This is the first script by Judith & Garfield Reeves-Stevens, who were hired as executive story editors in season four, and who got their start in the franchise writing Trek novels. Among their credits are the original series novels Memory Prime and Prime Directive, the first original series/TNG crossover novel Federation, the DS9 trilogy Millennium, and collaborating with William Shatner on all ten of his Kirk-focused novels. This is the second time someone has been hired to the writing staff after penning Trek fiction, the first being Melinda M. Snodgrass, who parlayed writing the original series novel Tears of the Singers into being in the writers room for TNG’s second and third seasons. The next will be Kirsten Beyer, author of eleven novels, and a producer on Picard (which she also co-created), Strange New Worlds, and Discovery.
The titular Forge was first seen in the animated episode “Yesteryear,” as the desert Vulcan youths go across as part of the kahs-wan ritual. It was mentioned as a potential honeymoon spot by Worf to Dax in DS9’s “Change of Heart,” and will later be seen in both Spock’s and Burnham’s memories in Discovery’s “If Memory Serves.”
Surak was established as the person who brought Vulcans on the path to logic after their violent history in the original series’ “The Savage Curtain.”
Sehlats were established in the original series’ “Journey to Babel,” where it was also established that Spock had one as a pet as a child. That pet, I-Chaya, was later seen (and killed) in “Yesteryear.” We learn in this episode that T’Pol—despite her previously stated disdain and confusion regarding Archer having Porthos—also had a pet sehlat as a child. This is the first appearance of a feral sehlat.
Koss and T’Pol touch their first two fingers to each other upon greeting, which was established as the method by which spouses greet each other on Vulcan in “Journey to Babel.”
The test questions Arev asks Archer are both from the quizzes that Spock was taking as memory aids at the beginning of The Voyage Home. Arev later congratulates Archer and T’Pol on their exposure of the misuse of the P’Jem monastery in “The Andorian Incident.”
It’s been a long road… “Are Vulcans afraid of humans?” The episode starts with yet another non-teasing teaser, as some random Vulcan dude walking through a cave to uncover a statue does absolutely nothing to make me care about what happens next. They’d have been much better off having Forrest and Soval’s meeting be the teaser and ending it with the explosion.
Forrest’s death is a total shock—this isn’t the kind of character who’s killed in his fourteenth appearance—which makes it extremely effective, and ups the stakes. It also helps continue the sea-change in Soval, who has gone from obdurate bureaucrat in “Broken Bow” to rebellious ally here. Gary Graham’s performance has also improved in concert with the character’s.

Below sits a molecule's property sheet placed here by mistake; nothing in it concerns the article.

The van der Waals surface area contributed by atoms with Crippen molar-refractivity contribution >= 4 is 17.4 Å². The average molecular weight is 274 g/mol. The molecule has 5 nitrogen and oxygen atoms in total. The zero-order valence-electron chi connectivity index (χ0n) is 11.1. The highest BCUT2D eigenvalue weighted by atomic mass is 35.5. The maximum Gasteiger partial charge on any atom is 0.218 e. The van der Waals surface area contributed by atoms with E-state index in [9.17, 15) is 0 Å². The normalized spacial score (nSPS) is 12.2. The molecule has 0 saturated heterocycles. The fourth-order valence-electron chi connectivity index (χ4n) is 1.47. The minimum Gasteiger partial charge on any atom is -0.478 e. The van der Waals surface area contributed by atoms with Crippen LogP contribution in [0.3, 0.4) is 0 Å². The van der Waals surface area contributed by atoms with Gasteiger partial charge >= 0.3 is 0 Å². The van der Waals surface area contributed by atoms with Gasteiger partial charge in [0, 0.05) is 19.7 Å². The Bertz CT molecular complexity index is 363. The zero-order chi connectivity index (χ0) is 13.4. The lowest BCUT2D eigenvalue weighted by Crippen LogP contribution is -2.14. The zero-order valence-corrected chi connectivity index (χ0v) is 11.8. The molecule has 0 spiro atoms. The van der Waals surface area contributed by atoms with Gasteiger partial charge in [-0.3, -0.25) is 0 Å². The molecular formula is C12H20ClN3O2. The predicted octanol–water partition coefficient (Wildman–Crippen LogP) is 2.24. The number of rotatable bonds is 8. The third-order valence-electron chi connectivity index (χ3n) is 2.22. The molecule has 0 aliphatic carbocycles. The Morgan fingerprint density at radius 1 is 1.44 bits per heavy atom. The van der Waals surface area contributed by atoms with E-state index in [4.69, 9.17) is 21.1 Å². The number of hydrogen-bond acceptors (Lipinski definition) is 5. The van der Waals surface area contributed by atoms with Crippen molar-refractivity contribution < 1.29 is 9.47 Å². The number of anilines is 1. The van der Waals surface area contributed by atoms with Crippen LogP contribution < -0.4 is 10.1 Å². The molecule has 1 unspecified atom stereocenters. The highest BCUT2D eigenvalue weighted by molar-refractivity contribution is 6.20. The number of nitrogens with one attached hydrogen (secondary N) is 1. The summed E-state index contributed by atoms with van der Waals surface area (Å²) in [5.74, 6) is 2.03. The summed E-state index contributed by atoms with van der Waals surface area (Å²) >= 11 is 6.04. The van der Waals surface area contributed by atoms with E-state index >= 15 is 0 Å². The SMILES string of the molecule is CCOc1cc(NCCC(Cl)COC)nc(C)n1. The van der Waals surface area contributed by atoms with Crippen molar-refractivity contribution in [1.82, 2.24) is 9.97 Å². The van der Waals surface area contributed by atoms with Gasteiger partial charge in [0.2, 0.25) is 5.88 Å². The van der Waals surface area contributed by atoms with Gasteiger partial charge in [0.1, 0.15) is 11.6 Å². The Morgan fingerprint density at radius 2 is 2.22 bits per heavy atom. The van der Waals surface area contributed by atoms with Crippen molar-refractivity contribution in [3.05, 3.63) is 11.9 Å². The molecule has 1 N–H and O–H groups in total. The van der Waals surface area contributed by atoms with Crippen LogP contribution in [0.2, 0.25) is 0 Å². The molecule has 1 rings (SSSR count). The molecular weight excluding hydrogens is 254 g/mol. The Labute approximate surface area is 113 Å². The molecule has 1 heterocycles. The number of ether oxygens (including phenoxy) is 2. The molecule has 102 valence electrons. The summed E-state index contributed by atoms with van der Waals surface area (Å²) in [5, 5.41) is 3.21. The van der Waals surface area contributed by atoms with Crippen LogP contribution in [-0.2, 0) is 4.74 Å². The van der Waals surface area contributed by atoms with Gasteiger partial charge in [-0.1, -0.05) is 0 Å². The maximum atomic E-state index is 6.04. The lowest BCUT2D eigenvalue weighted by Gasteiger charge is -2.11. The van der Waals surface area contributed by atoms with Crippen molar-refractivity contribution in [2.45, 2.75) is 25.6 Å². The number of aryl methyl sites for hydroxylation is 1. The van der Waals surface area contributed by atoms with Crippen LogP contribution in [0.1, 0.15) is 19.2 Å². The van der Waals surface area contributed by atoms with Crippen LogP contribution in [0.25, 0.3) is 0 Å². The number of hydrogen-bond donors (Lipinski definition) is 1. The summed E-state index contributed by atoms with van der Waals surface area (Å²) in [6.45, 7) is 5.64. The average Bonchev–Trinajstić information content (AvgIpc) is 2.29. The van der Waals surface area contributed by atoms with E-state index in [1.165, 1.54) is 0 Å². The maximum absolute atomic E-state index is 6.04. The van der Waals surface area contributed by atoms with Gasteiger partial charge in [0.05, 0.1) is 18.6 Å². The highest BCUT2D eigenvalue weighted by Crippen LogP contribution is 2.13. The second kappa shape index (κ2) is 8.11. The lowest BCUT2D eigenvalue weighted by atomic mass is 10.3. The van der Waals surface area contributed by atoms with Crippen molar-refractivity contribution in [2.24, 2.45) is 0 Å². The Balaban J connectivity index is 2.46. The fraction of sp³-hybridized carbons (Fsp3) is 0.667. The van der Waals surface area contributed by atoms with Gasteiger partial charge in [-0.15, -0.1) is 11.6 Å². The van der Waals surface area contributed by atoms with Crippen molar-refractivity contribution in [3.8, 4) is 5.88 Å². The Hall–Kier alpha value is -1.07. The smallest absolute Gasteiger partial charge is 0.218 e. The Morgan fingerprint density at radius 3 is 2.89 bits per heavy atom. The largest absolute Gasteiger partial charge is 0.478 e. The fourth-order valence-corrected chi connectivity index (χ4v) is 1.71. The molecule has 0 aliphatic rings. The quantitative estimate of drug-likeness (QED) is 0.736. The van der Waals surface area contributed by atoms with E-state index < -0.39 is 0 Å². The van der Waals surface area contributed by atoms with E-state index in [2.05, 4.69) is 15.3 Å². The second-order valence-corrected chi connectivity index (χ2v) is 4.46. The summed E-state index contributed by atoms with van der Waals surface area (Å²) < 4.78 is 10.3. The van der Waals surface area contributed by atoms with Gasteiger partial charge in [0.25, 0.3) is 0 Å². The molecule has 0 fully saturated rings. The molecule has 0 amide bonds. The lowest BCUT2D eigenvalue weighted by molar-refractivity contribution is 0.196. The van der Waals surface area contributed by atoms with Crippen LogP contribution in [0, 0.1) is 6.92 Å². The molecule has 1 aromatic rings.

The obvious purpose of this trilogy was to address some issues with how Vulcans had been portrayed, some of which weren’t actually issues at all. But that’s not really part of this particular episode, which is a taut thriller that sets everything up beautifully. And it’s clear that the whole nonsense about mind-melds being forbidden and verboten is at least being dealt with.
Casting Robert Foxworth as your politician bad guy is never a bad choice, though it points to V’Las being dodgy from the moment he walks into the door. Alas, casting Larc Spies is less effective, as he makes the mistake far too many Vulcan actors make, mistaking emotional control for emotionlessness. Luckily, he won’t be returning for Parts 2 or 3. Neither will Michael Nouri, which is more of a disappointment, as he brings a certain gravitas to Arev.
Jolene Blalock is particularly good in this one, from her utter indifference to Koss to her subdued passion in wanting to search for her mother to her having to hold Archer’s metaphorical hand pretty much the entire time they’re in the Forge. Really, Archer’s the biggest problem here, as there’s no reason, none, why he should be coming along, except He’s The Hero and that’s what The Hero does. Snore. T’Pol should’ve taken the trip alone. Meantime, as I said above in the captain’s section, he’s entirely passive in this one, until the very end, anyhow. And that’s not so much Archer as who else is running around his cranium…
Warp factor rating: 9
Keith R.A. DeCandido reminds everyone that there’s not much time left in the “Picking Up Steam!” crowdfund from eSpec Books, which is funding three steampunk anthologies and one steampunk short story collection. The former includes A Cry of Hounds, stories inspired by Sir Arthur Conan Doyle’s The Hound of the Baskervilles and which will have a Professor Challenger story by Keith; the latter is by Keith’s erstwhile collaborator on the ”18th Race” trilogy, the late great David Sherman. Check it out!